SME Recovery Ireland said today's Budget marks a big step to help the recovery and sustainability of the country's decimated SME sector. 

Reacting to the €17.75 billion Budget package, SME Recovery Ireland said the group is particularly encouraged to see SME focused supports which it had called for in the budget.

These supports included the Recovery Fund to stimulate increased domestic demand and employment as well as a new Covid Restrictions Support Scheme (CRSS) which will pay up to €5,000 a week to businesses forced to close temporarily because of Level 3 Covid-19 restrictions or higher from today.

It also welcomed the extension of the tax warehousing scheme to include repayments of temporary Wage Subsidy Scheme funds, as well as the reduction in VAT for the hospitality sector to 9%.

John Moran, the Chair of SME Recovery Ireland, said that Budget 2021 is a welcome step in providing greater clarity and certainty to Ireland's small business community

"It is assuring to see Government commit to such a high level of expenditure to ensure economic stability during what looks to be a difficult year ahead and make use of the low interest rates available to Ireland for borrowing," Mr Moran said.

Meanwhile, small business organisation ISME said the two assumptions of no vaccine for Covid-19 in the short term and a no-deal Brexit are the correct ones to build Budget 2021 around, with supports announced well into 2021.

Neil McDonnell, CEO of ISME said, said it broadly welcomed the budget measures which are designed to keep businesses and their employees going. 

"It is essential that these measures are introduced because of the scale of damage endured by thousands of businesses in Ireland," Mr McDonnell said.

He said the support measures introduced in the wider hospitality sector along with a reduction in VAT to 9% are to be broadly welcomed, but he added that  this stage, they are small consolation for many in the sector. 

"The increase in the earned income credit to €1,650 is a long-overdue but welcome adjustment, which brings the self-employed tax credit in line with the PAYE sector, " he added.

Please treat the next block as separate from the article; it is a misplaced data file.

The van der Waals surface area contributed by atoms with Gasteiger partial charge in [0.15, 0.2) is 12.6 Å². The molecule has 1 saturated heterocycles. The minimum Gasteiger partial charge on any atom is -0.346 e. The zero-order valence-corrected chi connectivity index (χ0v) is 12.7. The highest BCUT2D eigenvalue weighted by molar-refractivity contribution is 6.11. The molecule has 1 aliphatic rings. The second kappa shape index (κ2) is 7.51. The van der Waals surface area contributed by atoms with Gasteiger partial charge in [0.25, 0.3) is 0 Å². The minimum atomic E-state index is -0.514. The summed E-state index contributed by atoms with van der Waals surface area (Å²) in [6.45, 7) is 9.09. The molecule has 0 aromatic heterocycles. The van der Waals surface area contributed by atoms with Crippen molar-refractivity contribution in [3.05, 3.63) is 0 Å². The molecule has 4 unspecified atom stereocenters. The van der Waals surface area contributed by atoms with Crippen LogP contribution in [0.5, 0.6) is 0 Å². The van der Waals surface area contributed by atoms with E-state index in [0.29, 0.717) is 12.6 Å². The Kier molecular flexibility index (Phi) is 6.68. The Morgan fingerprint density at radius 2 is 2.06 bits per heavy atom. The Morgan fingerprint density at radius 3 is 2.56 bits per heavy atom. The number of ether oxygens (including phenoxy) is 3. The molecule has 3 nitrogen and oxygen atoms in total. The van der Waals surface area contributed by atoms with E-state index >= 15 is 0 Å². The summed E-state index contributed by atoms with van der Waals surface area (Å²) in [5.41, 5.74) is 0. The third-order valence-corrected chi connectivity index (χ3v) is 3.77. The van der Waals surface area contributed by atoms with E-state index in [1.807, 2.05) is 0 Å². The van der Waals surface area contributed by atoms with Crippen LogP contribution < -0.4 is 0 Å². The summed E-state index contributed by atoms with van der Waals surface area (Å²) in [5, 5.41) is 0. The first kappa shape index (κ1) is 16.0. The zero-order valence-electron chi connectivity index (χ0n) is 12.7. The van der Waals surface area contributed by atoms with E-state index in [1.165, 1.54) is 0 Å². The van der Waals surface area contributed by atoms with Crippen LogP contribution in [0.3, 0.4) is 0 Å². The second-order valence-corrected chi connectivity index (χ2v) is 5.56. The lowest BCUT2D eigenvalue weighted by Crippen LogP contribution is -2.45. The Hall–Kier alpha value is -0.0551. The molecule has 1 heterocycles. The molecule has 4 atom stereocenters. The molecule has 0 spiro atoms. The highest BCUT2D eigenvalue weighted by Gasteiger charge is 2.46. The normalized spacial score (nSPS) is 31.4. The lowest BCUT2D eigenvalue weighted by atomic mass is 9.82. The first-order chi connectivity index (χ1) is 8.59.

Sven Spollen-Behrens, Director of the Small Firms Association, also said that Budget 2021 has given thousands of small business owners the certainty they needed to plan for the year ahead.  

Sven Spollen-Behrens, Director of the Small Firms Association

The SFA director said he welcomed the equalisation of the Earned Income Tax Credit with the PAYE credit, the return of the 9% VAT rate and the extension of the commercial rates waiver and tax warehousing scheme. 

"Self-employed business owners will welcome the reliefs announced today, which show the Government's commitment to indigenous entrepreneurs," he added.  

But Mr Spollen-Behrens said it is key how quickly the measures can be implemented and feed through the economy.

He also said it was "regrettable" that the Government has again ignored the SFA's call to reduce Capital Gains Tax, to 20% across the board, to make investing in a business in Ireland more attractive. 

At 33%, Ireland has one of the highest rates of CGT amongst developed economies. 

He also said that Budget 2021 will further increase business costs for small business with the decisions to raise carbon tax to €7.50 per tonne. 

"The SFA is working alongside small firms to ensure that they can properly engage with Government on the transition to a low carbon economy. We have also called for Government to outline a long-term strategy on the transition and for further supports to allow the small business community to gain from the transition, as micro generators, investors, consumers and as suppliers of products and services," the SFA director said.